When children, we overnighted for many nights at camp, retreats, and out-of-town service projects. We were far from our home. We were amongst our most cherished. We were amongst our family. And we were amongst mostly strangers. All the same, we were privy to a kind of greeting, meeting, and adopting friends into our hearts. We loved the part when the stranger was no longer guest, and became beloved instead. We were, in looking at our Father, Mother, Grandmothers, Cousins, & the those before, continuing our family way– to believe the best about the people we met and to learn from them in whichever way we were able to learn. I didn’t realize how I’ve missed those days of camp & retreat & workshop that allow for the most open-hearted sharing and conversation. To be dropped down in the center of someone’s life for a short time, and to get to the most important details first. Those times of my younger days carry a sense of magic and awe as I recall them now.
Last week I was gifted with a time that resembled what I fondly remember from enlightening friendships that were rapidly developed in those younger years. We were all away from home. We were willing take chances, to talk, and bear our souls in the unique box of time that was afforded for us to be in the same remarkable place at the same inimitable time.
I don’t subscribe to the idea that wealth status, social hierarchy, history, age (or anything) can/should separate people from connecting, learning from one another, and forming lifelong friendships. And so I have had a sense of wonder over the past week as I recall a handful of days that I spent in the presence of folks that I will always hold in the most shimmering of light. Privileged to encounter so many exuberant, gifted, resilient, passionate, genuine souls, I continue to reflect upon the lessons I have learned from so many by sharing a few days of conversations, suppers and celebrations.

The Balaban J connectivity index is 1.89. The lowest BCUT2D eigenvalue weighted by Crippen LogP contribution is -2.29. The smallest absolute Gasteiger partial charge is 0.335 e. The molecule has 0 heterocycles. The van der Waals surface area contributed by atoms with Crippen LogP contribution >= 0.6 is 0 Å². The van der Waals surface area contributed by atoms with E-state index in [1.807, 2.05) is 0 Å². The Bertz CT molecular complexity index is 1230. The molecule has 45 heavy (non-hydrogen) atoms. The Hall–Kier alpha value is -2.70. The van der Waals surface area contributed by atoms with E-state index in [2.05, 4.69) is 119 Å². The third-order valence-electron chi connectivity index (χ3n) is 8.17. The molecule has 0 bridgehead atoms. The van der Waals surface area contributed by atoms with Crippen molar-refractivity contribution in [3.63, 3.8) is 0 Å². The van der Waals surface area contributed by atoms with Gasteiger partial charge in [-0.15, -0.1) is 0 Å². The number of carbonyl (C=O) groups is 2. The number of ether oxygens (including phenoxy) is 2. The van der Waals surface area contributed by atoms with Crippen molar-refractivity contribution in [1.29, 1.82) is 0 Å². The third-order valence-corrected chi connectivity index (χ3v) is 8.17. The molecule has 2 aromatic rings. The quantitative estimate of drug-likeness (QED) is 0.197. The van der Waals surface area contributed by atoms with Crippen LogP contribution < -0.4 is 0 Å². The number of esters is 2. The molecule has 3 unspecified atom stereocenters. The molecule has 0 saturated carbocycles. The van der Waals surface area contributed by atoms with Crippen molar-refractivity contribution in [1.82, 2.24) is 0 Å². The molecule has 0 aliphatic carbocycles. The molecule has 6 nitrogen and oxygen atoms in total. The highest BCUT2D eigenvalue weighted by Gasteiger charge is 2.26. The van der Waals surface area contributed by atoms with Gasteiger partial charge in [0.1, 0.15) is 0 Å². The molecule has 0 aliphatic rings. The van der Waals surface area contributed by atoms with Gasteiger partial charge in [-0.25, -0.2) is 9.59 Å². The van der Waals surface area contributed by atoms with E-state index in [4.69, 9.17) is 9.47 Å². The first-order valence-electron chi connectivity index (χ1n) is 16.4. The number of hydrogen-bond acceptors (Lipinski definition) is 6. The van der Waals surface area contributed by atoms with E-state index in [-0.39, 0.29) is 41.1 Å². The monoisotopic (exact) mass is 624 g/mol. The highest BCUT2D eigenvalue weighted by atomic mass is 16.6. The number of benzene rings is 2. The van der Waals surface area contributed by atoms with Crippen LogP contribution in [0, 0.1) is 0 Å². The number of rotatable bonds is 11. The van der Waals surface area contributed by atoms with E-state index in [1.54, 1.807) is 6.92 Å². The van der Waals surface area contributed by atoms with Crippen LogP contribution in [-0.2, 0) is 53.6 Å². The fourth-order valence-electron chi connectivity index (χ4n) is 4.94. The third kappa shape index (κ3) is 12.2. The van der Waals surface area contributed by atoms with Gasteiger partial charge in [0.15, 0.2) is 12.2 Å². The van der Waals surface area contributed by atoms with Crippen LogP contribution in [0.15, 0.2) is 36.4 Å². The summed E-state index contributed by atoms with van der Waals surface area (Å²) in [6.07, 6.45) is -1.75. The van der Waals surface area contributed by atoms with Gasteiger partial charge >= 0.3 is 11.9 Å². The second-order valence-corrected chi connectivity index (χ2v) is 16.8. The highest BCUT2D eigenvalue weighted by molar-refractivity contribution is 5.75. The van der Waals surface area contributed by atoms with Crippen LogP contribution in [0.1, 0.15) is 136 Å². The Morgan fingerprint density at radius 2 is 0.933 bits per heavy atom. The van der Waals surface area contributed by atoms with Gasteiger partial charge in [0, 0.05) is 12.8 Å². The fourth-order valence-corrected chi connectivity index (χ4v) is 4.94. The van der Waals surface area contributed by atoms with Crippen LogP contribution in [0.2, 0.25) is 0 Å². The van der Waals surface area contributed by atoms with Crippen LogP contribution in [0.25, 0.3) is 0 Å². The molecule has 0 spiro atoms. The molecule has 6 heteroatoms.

We gathered together to celebrate a wedding, and on the last of the evenings spent in such merriment, I could not sway my pensive state. My heart so full of joy, I could not dance. My mind so full of thought, I could not sleep. Even now, as I recall the lessons I received from these teachers, I am ever mindful of the impression left upon my heart and mind, and within swirls a peaceable frenzy that is best summarized by these words from Mary Oliver’s “Thinking of the Swirler”:
In my house there are a hundred half-done poems.
Each of us leaves an unfinished life.